Wool Trade
An extract from Rev. Jones History of Bradford on Avon, 1859:

A notice of Bradford would be incomplete without a few words on the subject of the wool-trade, in which, from an early period, some of its principal inhabitants were engaged. For many centuries, the words of Leland have been true, 'Al the toun of Bradeford stondith by clooth-making."1 Anyone who has at all studied the early history of our country, must be well aware that, at one time, the trade in wool was of the greatest importance ; in fact our commerce was almost confined to the exportation of wool, the great staple commodity of England, upon which, more than any other, in its raw or manufactured state, our national wealth has been founded. So that Fuller was quite right when he said, " Well might the French ambassador return 'France, France, France,' reiterated to every petty title of the King of Spain; and our English 'wool, wool, wool ' may counterpoise the numerous but inconsiderable commodities of other countries."2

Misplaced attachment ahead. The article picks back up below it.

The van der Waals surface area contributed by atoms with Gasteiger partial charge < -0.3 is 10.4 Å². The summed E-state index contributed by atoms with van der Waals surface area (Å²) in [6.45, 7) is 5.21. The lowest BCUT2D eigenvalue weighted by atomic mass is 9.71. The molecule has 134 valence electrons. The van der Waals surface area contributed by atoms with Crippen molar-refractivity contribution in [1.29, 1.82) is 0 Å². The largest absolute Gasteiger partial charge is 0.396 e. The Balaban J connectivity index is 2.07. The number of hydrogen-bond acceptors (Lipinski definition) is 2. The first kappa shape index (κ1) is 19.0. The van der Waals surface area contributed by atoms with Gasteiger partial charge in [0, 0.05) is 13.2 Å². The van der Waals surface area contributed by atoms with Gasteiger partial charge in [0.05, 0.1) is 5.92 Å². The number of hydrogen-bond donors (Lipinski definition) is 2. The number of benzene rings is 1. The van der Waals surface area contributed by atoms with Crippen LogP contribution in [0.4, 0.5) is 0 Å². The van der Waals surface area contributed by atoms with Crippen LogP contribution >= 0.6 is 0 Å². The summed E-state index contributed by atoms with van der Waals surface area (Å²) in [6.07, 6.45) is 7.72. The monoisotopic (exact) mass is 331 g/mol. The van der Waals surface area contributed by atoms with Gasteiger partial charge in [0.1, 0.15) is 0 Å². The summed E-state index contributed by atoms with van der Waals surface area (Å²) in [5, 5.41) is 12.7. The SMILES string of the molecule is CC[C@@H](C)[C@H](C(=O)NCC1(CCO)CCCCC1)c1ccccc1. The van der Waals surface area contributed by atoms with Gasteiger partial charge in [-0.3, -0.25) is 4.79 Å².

Originally our wool was exported to Flanders for the most Part, and there made into cloth. In the time of Edward III, however, a different plan began to be adopted. In 1331, he took advantage of the discontent among the merchants of Flanders to invite them as settlers in his dominions, and they brought hither some manufactures of cloth, which up to that time had been unknown in England. He thus became the Father of English Commerce, a title not more glorious, but by which he may perhaps claim more of our gratitude, than as the hero of Crecy. From that time the occupation of a merchant became honorable ; immense fortunes were made, and in many instances nobly spent, for we owe some of our finest churches, best endowed schools, and other charities, to merchants of the staple. As the duty on wool still formed a principal source of the king's revenue, by an act passed in the 27th year of his reign, certain towns were appointed as stapks or markets for wool, and to one or other of these all wool was henceforth to be taken, that there the tax on it might be duly collected.1 Our staple or wool-market was at Bristol. So profitable was the trade that some of the nobles were even tempted at times to engage in it. In the earlier parts of the 15th century, we find amongst those who indulged in this speculation the august names of the then Duke of Suffolk, the Prior of Bridlington, and Margaret of Anjou, the spirited Queen of Henry VI.2